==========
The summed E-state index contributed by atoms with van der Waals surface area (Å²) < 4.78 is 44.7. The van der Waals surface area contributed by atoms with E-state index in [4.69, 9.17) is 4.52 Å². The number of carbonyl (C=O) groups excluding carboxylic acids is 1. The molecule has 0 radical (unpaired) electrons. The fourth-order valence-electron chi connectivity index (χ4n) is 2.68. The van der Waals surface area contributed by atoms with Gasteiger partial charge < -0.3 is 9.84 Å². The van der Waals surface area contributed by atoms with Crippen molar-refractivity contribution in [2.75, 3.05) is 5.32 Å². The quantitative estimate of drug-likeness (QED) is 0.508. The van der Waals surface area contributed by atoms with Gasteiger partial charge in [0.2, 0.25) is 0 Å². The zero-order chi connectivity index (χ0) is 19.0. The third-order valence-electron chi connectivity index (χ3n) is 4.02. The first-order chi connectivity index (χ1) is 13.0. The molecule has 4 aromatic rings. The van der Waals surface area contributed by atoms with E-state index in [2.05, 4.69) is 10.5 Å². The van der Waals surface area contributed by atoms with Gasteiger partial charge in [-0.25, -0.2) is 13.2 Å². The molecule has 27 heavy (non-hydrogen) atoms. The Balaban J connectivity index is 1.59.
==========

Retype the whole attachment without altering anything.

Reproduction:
The summed E-state index contributed by atoms with van der Waals surface area (Å²) < 4.78 is 44.7. The van der Waals surface area contributed by atoms with E-state index in [4.69, 9.17) is 4.52 Å². The number of carbonyl (C=O) groups excluding carboxylic acids is 1. The molecule has 0 radical (unpaired) electrons. The fourth-order valence-electron chi connectivity index (χ4n) is 2.68. The van der Waals surface area contributed by atoms with Gasteiger partial charge < -0.3 is 9.84 Å². The van der Waals surface area contributed by atoms with Crippen molar-refractivity contribution in [2.75, 3.05) is 5.32 Å². The quantitative estimate of drug-likeness (QED) is 0.508. The van der Waals surface area contributed by atoms with Gasteiger partial charge in [0.2, 0.25) is 0 Å². The zero-order chi connectivity index (χ0) is 19.0. The third-order valence-electron chi connectivity index (χ3n) is 4.02. The first-order chi connectivity index (χ1) is 13.0. The molecule has 4 aromatic rings. The van der Waals surface area contributed by atoms with E-state index in [2.05, 4.69) is 10.5 Å². The van der Waals surface area contributed by atoms with Gasteiger partial charge in [-0.25, -0.2) is 13.2 Å². The molecule has 27 heavy (non-hydrogen) atoms. The Balaban J connectivity index is 1.59.